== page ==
PetroChina Company Limited (simplified Chinese: 中国石油天然气股份有限公司; traditional Chinese: 中國石油天然氣股份有限公司; Uyghur: چوڭگو نېفتى) is a Chinese oil and gas company and is the listed arm of state-owned China National Petroleum Corporation (CNPC), headquartered in Dongcheng District, Beijing. It is China's second biggest oil producer. Traded in Hong Kong and New York, the mainland enterprise announced its plans to issue stock in Shanghai in November 2007, and subsequently entered the constituent of SSE 50 Index.
Headquarters in Beijing, China
|Industry||Oil and gas|
|Founded||November 5, 1999|
|Headquarters||Dongcheng District, Beijing, China|
|Worldwide, with main markets in China|
(Chairman); Wang Dongjin (CEO)
|Products||Fuels, lubricants, natural gas, petrochemicals|
|Revenue||CN¥2,015,890 million (2017)|
|CN¥67,722 million (2017)|
|CN¥36,793 million (2017)|
|Total assets||CN¥2,404,612 million (2017)|
|Total equity||CN¥1,381,319 million (2017)|
Number of employees
|303,032 (2018) |
|Parent||China National Petroleum Corporation|
PetroChina was established as a joint stock company with limited liabilities under the Company Law of the People's Republic of China (the PRC) on November 5, 1999, as part of the restructuring of CNPC. In the restructuring, CNPC injected into PetroChina most of the assets and liabilities of CNPC relating to its exploration and production, refining and marketing, chemicals and natural gas businesses.
Although PetroChina is the most profitable[according to whom?] company in Asia, this success may be the result of corporate management,[according to whom?] but can also be attributed to the near duopoly[not in citation given] on the wholesale and retail business of oil products it shares with Sinopec in China.
Because of Sinopec's link to Sudan through parent company China Petrochemical Corporation, several institutional investors such as Harvard and Yale decided, in 2005, to divest from Sinopec. Sudan divestment efforts have continued to be concentrated on PetroChina since then. Fidelity Investments, after pressure from activist groups, also announced in a filing in the US that it had sold 91 per cent of its American Depositary Receipts in PetroChina in the first quarter of 2007.
At the beginning of May 2007, the company announced it had made China's largest oil find in a decade off the country's northeast coast, in an oilfield named Jidong Nanpu oil field in Bohai Bay. In May 2008 these expectations were lowered.
On November 7, 2007, Hang Seng Indexes Company announced that PetroChina would be a Hang Seng Index Constituent Stock, effective December 10, 2007. PetroChina has also come under scrutiny from international organizations for its part in trading with the Sudanese government who continues the ongoing war in Darfur.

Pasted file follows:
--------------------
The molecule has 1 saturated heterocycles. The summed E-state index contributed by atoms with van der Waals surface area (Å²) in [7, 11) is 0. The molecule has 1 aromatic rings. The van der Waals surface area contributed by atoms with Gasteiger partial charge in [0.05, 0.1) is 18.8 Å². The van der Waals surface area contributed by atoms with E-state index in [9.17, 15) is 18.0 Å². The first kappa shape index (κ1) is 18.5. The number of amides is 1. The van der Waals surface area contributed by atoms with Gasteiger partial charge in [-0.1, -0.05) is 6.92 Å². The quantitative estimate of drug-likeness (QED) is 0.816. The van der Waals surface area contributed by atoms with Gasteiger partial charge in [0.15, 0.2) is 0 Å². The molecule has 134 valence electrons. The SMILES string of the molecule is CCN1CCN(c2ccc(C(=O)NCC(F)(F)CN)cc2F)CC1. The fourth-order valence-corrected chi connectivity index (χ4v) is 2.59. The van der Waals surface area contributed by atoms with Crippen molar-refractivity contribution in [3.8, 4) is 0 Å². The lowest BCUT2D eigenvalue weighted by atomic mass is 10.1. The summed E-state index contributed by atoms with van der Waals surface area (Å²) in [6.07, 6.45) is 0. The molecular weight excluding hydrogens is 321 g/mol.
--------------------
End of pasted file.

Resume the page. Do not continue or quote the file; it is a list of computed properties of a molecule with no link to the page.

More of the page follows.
On August 19, 2009, PetroChina signed an A$50 billion deal with ExxonMobil to purchase liquefied natural gas from the Gorgon field in Western Australia, considered the largest contract ever signed between China and Australia, which ensures China a steady supply of LNG fuel for 20 years, and also forms as China's largest supply of relatively "clean energy". This deal has been formally secured, despite relations between Australia and China being at their lowest point in years, following the Rio Tinto espionage case and the granting of visas to Rebiya Kadeer to visit Australia.
PetroChina's Dushanzi District refinery became fully operational on September 24, 2009. The refinery is China's largest refinery with annual capacity of 10 million tons of oil and 1 million tons of ethylene. The refinery is an integral part of China's ambitions to import oil from Kazakhstan.
February 2011: PetroChina agreed to pay $5.4 billion for a 49% stake in Canada's Duvernay shale assets owned by Encana. It is the China's biggest investment in shale gas to date. PetroChina's subsidiary in Canada is named PetroChina Canada and has an office in the 707 Fifth Tower at 707 5th Street SW in Calgary. It operates under the direction of Li Zhiming as PetroChina Canada.
China signed a deal in 2016 with the Nepal Oil Corporation to sell 30% of the total Nepalese petroleum consumption. China plans to build a pipeline to Nepal's Panchkhal along with a storage depot.
In 2017, the shares of PetroChina upped after the rise of natural gas prices for commercial use.
PetroChina is promoting safety, environmental protection and people-orientation as its slogan and is determined to encourage efficiency in utilization of resource as well as effective operation of the Health, Safety and Environment (HSE) management system as a method to reduce emission of pollutants.